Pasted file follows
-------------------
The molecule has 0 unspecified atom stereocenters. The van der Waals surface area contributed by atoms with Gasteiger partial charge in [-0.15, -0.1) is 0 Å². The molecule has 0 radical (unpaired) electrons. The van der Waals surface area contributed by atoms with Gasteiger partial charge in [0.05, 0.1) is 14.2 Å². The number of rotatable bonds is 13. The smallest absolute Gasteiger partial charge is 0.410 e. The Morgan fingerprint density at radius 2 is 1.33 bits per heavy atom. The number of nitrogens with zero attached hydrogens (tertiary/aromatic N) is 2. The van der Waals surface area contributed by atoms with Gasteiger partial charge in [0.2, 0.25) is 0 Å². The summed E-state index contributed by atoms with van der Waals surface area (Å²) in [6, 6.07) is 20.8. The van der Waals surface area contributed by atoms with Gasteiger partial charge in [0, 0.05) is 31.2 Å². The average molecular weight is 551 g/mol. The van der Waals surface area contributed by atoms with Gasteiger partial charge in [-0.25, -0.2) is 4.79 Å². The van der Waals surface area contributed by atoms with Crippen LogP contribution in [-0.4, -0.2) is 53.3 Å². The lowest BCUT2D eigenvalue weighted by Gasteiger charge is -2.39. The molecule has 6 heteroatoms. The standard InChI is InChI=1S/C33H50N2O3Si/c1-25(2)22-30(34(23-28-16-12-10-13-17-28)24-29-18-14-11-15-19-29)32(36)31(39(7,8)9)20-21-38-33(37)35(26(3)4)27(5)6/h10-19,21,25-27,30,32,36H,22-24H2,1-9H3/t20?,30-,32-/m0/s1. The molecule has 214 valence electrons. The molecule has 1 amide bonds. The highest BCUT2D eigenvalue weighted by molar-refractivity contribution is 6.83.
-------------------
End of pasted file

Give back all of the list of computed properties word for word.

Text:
The molecule has 0 unspecified atom stereocenters. The van der Waals surface area contributed by atoms with Gasteiger partial charge in [-0.15, -0.1) is 0 Å². The molecule has 0 radical (unpaired) electrons. The van der Waals surface area contributed by atoms with Gasteiger partial charge in [0.05, 0.1) is 14.2 Å². The number of rotatable bonds is 13. The smallest absolute Gasteiger partial charge is 0.410 e. The Morgan fingerprint density at radius 2 is 1.33 bits per heavy atom. The number of nitrogens with zero attached hydrogens (tertiary/aromatic N) is 2. The van der Waals surface area contributed by atoms with Gasteiger partial charge in [0.2, 0.25) is 0 Å². The summed E-state index contributed by atoms with van der Waals surface area (Å²) in [6, 6.07) is 20.8. The van der Waals surface area contributed by atoms with Gasteiger partial charge in [0, 0.05) is 31.2 Å². The average molecular weight is 551 g/mol. The van der Waals surface area contributed by atoms with Gasteiger partial charge in [-0.25, -0.2) is 4.79 Å². The van der Waals surface area contributed by atoms with Crippen LogP contribution in [-0.4, -0.2) is 53.3 Å². The lowest BCUT2D eigenvalue weighted by Gasteiger charge is -2.39. The molecule has 6 heteroatoms. The standard InChI is InChI=1S/C33H50N2O3Si/c1-25(2)22-30(34(23-28-16-12-10-13-17-28)24-29-18-14-11-15-19-29)32(36)31(39(7,8)9)20-21-38-33(37)35(26(3)4)27(5)6/h10-19,21,25-27,30,32,36H,22-24H2,1-9H3/t20?,30-,32-/m0/s1. The molecule has 214 valence electrons. The molecule has 1 amide bonds. The highest BCUT2D eigenvalue weighted by molar-refractivity contribution is 6.83.